Switch to English Language Passer en langue française Omschakelen naar Nederlandse Taal Wechseln Sie zu deutschen Sprache Passa alla lingua italiana
Members: 70,287   Posts: 1,535,333   Online: 853
      
Page 1 of 3 123 LastLast
Results 1 to 10 of 30
  1. #1

    Join Date
    Feb 2008
    Shooter
    4x5 Format
    Posts
    3

    B/W negative reversal for Ilford films

    I'm trying to find out if Photographer Formulary's Reversal process for TMAX will work for Ilford FP4 125 or Delta 400, and if not, are there any other reversal processes out there?

  2. #2
    Ian Grant's Avatar
    Join Date
    Aug 2004
    Location
    West Midlands, UK, and Turkey
    Shooter
    Multi Format
    Posts
    16,243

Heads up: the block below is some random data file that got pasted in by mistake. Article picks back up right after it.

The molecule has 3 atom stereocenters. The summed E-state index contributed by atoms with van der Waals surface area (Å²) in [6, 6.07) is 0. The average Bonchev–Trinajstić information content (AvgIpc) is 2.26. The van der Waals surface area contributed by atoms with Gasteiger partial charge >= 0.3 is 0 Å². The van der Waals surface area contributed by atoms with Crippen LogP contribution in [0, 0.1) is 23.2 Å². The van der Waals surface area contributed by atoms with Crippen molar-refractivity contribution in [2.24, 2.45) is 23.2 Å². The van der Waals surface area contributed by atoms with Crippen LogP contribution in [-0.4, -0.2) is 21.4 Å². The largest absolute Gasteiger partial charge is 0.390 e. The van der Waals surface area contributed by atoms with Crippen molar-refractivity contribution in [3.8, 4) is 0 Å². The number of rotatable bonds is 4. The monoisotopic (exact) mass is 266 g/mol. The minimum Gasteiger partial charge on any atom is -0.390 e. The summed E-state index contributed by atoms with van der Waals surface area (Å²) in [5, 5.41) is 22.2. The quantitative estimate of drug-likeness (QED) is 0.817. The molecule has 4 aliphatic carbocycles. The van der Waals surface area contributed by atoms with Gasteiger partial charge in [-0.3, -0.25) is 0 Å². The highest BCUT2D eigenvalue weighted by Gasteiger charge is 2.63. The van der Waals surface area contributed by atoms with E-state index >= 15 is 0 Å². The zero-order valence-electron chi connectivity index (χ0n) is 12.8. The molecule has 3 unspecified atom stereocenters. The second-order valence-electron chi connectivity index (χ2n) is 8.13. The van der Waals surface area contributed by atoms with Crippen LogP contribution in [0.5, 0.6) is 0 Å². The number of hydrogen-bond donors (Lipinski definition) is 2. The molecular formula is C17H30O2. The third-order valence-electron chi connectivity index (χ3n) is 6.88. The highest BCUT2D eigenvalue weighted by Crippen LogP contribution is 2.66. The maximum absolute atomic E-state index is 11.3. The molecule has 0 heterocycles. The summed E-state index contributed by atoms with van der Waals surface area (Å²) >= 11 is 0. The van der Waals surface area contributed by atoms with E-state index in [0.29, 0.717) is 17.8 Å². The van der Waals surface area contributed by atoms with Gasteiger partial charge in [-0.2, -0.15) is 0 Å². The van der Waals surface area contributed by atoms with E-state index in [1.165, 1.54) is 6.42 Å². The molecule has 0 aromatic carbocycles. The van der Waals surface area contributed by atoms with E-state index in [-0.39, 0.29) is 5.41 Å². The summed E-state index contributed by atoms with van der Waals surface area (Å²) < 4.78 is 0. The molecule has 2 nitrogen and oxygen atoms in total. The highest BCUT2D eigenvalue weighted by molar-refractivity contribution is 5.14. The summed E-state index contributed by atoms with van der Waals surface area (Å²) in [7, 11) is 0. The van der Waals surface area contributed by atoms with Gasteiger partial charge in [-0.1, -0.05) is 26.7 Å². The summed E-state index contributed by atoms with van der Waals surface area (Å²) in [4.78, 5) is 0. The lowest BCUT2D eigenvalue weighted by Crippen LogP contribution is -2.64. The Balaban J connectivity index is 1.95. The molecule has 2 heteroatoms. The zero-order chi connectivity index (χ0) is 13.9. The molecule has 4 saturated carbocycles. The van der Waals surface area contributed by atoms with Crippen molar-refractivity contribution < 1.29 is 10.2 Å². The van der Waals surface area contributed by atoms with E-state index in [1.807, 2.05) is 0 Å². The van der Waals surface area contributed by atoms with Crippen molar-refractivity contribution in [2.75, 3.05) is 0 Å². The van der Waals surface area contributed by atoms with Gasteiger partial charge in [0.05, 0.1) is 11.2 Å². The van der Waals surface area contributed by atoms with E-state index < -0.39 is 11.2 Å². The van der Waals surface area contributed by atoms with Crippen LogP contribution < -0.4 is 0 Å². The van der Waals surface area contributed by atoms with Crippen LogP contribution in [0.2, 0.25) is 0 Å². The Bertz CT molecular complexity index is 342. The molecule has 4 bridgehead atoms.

Images
    148
    Ilford have a PDF file on reversal processing. Here.

    It's very easy. The Formulary kit should work with any B&W film.

    Ian

  3. #3

    Join Date
    Mar 2005
    Location
    Seattle
    Shooter
    8x10 Format
    Posts
    1,212
    Images
    47
    This looks like it could be really fun. I hope this doesn't make me out to look like a dork, but could you use the acid from your car battery, assuming specific gravity at full charge of 12.0?

  4. #4
    Ian Grant's Avatar
    Join Date
    Aug 2004
    Location
    West Midlands, UK, and Turkey
    Shooter
    Multi Format
    Posts
    16,243
    Images
    148
    Quote Originally Posted by vet173 View Post
    could you use the acid from your car battery, assuming specific gravity at full charge of 12.0?
    Probably not, as it may contain a little lead or other impurities.

    Ian

  5. #5
    Photo Engineer's Avatar
    Join Date
    Apr 2005
    Location
    Rochester, NY
    Shooter
    Multi Format
    Posts
    22,972